Twenty-six years after Andrew Lloyd Webber’s “The Phantom of the Opera” premiered, the evil genius is back with his sequel “Love Never Dies” being unveiled in London today.
Twenty-six years after Andrew Lloyd Webber’s "The Phantom of the Opera" premiered, the evil genius is back with his sequel "Love Never Dies" being unveiled in London today. It is due to hit Broadway in November and Australia in 2011. NPR’s Jeff Lunden explains: "Lush and romantic, ‘Love Never Dies’ picks up the story 10 years after the chandelier-crashing events of Phantom, with its love triangle involving the disfigured genius composer, his beautiful opera-singer muse and the dashing count Raoul. The new show is set at New York's Coney Island, where the Phantom has become a rich impresario running a freak show. The singer, Christine, now has a 10-year-old son, who's a musical genius himself. Lloyd Webber says the idea of writing the sequel came to him some 15 years ago, in a conversation with Maria Bjornson, the set designer of the original Phantom. ‘I remember saying to her, 'You know, I think it's slightly unfinished business, because all we do is we just leave a mask on a chair,' and what happened?’ he explains. ‘What did happen? Did Christine really live with Raoul happily ever after? I doubt it. So, there had to be a continuation of the story.’"
What can 3D printing do for medicine? The "sky is the limit," says Northwell Health researcher Dr. Todd Goldstein.
- Medical professionals are currently using 3D printers to create prosthetics and patient-specific organ models that doctors can use to prepare for surgery.
- Eventually, scientists hope to print patient-specific organs that can be transplanted safely into the human body.
- Northwell Health, New York State's largest health care provider, is pioneering 3D printing in medicine in three key ways.
Neuroscience is working to conquer some of the human body's cruelest conditions: Paralysis, brain disease, and schizophrenia.
- Neuroscience and engineering are uniting in mind-blowing ways that will drastically improve the quality of life for people with conditions like epilepsy, paralysis or schizophrenia.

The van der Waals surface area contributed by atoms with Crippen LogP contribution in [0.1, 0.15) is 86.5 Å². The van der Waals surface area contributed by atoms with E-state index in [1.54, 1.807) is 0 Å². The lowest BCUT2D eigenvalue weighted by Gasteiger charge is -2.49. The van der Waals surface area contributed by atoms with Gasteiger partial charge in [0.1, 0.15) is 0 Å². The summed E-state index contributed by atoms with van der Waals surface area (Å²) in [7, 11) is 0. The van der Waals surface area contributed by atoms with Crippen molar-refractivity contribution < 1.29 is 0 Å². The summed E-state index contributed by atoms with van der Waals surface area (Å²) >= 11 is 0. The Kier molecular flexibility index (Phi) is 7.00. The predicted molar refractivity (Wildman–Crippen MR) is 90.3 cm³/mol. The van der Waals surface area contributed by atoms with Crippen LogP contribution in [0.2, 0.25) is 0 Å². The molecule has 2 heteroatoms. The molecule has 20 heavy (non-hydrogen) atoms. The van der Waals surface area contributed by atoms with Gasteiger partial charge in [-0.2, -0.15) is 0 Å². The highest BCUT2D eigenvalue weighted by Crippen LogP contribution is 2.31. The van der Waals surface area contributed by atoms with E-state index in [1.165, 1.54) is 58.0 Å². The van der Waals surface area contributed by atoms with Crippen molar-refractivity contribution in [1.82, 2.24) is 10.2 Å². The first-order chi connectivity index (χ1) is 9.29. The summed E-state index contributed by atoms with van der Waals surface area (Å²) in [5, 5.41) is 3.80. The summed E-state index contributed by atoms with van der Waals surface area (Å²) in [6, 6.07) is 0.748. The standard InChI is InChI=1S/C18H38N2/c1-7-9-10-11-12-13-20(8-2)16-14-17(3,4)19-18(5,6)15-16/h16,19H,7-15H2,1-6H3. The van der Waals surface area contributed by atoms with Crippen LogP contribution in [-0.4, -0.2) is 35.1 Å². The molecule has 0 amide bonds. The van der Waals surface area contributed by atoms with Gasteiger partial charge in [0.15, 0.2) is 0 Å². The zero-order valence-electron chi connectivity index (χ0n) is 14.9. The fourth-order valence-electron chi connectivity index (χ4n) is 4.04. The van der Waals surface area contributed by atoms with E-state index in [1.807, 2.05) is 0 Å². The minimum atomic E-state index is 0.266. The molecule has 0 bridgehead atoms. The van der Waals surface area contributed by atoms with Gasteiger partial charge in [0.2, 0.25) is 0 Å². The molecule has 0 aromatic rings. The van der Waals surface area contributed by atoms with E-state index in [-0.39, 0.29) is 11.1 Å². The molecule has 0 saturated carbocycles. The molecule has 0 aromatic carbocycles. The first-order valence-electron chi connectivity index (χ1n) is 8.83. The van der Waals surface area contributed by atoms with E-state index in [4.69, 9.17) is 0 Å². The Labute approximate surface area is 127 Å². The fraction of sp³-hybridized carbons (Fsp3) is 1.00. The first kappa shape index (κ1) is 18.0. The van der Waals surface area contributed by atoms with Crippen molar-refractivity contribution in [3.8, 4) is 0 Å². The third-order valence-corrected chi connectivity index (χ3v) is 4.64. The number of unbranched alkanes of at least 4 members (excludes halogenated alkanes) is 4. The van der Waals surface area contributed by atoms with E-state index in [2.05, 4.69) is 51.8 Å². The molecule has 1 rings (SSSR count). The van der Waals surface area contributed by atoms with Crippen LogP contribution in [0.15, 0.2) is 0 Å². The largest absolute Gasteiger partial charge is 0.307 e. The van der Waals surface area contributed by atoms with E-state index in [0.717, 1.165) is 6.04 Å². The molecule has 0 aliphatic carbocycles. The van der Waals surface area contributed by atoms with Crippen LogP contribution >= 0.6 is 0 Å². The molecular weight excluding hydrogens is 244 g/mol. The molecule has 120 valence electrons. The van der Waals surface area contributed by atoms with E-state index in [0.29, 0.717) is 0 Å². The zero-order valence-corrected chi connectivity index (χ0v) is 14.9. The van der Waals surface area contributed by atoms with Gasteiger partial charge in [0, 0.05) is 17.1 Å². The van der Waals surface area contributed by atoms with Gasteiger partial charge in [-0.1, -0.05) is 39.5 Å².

- Researchers have developed a brain-computer interface the size of a baby aspirin that can restore mobility to people with paralysis or amputated limbs. It rewires neural messages from the brain's motor cortex to a robotic arm, or reroutes it to the person's own muscles.
- Deep brain stimulation is another wonder of neuroscience that can effectively manage brain conditions like epilepsy, Parkinson's, and may one day mitigate schizophrenia so people can live normal, independent lives.
As Game of Thrones ends, a revealing resolution to its perplexing geography.
- The fantasy world of Game of Thrones was inspired by real places and events.
- But the map of Westeros is a good example of the perplexing relation between fantasy and reality.
- Like Britain, it has a Wall in the North, but the map only really clicks into place if you add Ireland.
A recent study gives new meaning to the saying "fake it 'til you make it."
- The study involves four experiments that measured individuals' socioeconomic status, overconfidence and actual performance.
- Results consistently showed that high-class people tend to overestimate their abilities.
- However, this overconfidence was misinterpreted as genuine competence in one study, suggesting overestimating your abilities can have social advantages.
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